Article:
The most interesting thing about the film for Swade, who makes documentaries for a living in New York, was being able to use his off-the-charts obsession with Kansas basketball in order to bring the rules home while doing what he loves.

“I was not a member of the media. I was simply a documentary filmmaker,” Swade said. “It’s hard for me to find that line between this and journalism, because let’s face it, I’m coming from a place where KU’s the greatest place ever, and journalism is more about being bipartisan.”

Swade put enormous pressure on himself to do whatever it took to get the famous document back to Kansas, where Dr. James Naismith, who invented the game in Springfield, Mass., was the first coach in school history.

Traveling all over the country, Swade met with important figures with Kansas backgrounds such as David Booth, Roy Williams, Larry Brown and Mark Allen, the grandson of legendary Jayhawk coach Phog Allen, whom Kansas’ historic arena is named for.

Booth, who pledged millions of dollars to have the Kansas Hall of Athletics built and attached to the front of Allen Fieldhouse, played a vital role.

However, Swade felt uneasy about asking for all this money from someone he didn’t know.

“There’s no way you could have so much at stake and not be nervous,” Swade said. “Not to mention, looking at who David Booth is and what he’s done for KU, and I’m just some guy from off the street.”

At his initial meeting with Booth in Las Vegas, Swade was relieved after persuading Booth to get involved.

“I’m good for a million,” said Booth in the film, as if it were just pocket change.

But that wasn’t enough.

“The next hurdle is, we need more than one million,” Swade said. “So, immediately, the thought process goes from, ‘OK, we’ve got a shot’ to ‘we need to try and get more’.”

Swade, who wouldn’t have ever gotten in contact with Mark Allen if it hadn’t been for Allen’s wife hearing Swade on a Kansas City radio show, got Allen to travel to Booth’s home in Austin, Texas, to receive Booth’s full endorsement.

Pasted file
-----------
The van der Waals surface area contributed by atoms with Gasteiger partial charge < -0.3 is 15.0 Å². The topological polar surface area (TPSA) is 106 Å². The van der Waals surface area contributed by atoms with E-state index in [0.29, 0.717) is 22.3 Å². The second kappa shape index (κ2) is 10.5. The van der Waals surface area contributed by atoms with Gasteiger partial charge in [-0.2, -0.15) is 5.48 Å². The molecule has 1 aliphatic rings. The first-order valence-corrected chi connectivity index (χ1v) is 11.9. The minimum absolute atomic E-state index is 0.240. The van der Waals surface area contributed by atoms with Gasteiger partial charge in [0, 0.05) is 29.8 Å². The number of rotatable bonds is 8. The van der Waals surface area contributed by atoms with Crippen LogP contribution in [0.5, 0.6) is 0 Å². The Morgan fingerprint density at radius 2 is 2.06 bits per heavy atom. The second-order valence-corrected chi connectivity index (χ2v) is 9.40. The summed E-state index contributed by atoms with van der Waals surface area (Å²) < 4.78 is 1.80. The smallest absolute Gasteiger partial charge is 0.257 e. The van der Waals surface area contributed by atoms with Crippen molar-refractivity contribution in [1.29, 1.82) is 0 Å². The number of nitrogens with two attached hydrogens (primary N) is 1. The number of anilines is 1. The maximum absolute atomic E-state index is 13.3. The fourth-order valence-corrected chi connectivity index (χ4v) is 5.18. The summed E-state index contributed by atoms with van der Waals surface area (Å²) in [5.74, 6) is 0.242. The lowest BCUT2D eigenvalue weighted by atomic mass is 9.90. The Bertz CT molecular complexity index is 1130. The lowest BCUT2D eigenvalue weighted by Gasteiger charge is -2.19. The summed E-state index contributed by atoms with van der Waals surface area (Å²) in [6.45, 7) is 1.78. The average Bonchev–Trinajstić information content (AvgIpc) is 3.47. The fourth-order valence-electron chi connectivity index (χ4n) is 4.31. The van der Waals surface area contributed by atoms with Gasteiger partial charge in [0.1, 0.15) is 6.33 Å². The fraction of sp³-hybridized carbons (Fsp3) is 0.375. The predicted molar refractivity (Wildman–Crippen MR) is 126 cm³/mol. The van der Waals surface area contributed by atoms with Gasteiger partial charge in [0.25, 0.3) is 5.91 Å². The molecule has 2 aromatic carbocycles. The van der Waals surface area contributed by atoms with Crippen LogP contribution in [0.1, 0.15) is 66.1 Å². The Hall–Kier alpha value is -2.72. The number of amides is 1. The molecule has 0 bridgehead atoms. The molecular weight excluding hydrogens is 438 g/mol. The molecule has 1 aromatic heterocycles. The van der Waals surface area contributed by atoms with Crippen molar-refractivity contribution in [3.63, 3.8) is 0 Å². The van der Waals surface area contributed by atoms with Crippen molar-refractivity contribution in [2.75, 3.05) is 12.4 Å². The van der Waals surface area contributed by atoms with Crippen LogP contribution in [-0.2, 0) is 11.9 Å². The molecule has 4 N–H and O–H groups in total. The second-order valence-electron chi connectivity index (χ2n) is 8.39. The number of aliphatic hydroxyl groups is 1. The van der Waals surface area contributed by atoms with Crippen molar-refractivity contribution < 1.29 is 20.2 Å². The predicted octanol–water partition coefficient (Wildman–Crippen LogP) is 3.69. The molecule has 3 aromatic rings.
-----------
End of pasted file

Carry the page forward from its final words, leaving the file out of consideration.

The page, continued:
“If Mark never comes to Austin to help me persuade David Booth, then I would put David’s participation under 40 percent,” Swade said. “I’m not saying it wouldn’t have happened, but chances are, it wouldn’t have happened.”

Following the meeting, on Dec. 10, 2010, Booth purchased the rules with a final offer of $4.3 million at a Sotheby’s auction in New York City. If Booth hadn’t come through, chances are that the rules would have resided at Duke’s Cameron Indoor Stadium. Duke had the next highest bidder at the auction.

The university has tentative plans for the construction of a new building on the northeast corner of Allen Fieldhouse as the home for the rules.

The documentary aired in Oct., 2012. Swade was back in Lawrence on Feb. 16 for the basketball game against Texas. He also had a public viewing of the documentary on campus the next day, courtesy of Student Union Activities.

Swade made it clear how he wants to be remembered.

“I don’t want people to think of me other than just a passionate fan. Not to be cliché and try to be humble, but I’m just a regular fan. I really am.”

Quidditch: The Sport

Posted: April 29, 2013 in News

Extracurricular activities are playing an increased role in the college life. In this new day and age of 2013, there are more options by the minute to keep students occupied when not in class or at work.

For those that have read the Harry Potter books or seen the movies that chronicle the work of author J.K. Rowling, you’re probably aware of a game called quidditch.

The quidditch team at the University of Kansas, which isn’t affiliated with the athletics department, was started after a tournament in October of 2010.

Connor Drake and Doug Whiston, who were freshman roommates at the time, gained steam on the movement in January of 2011, forming quidditch as an official sports club at KU.

As a lifelong sports fan who has grown up playing multiple sports and also happens to have read all the Harry Potter books and seen all the movies, Drake’s reasoning for playing quidditch is different from what you’d expect.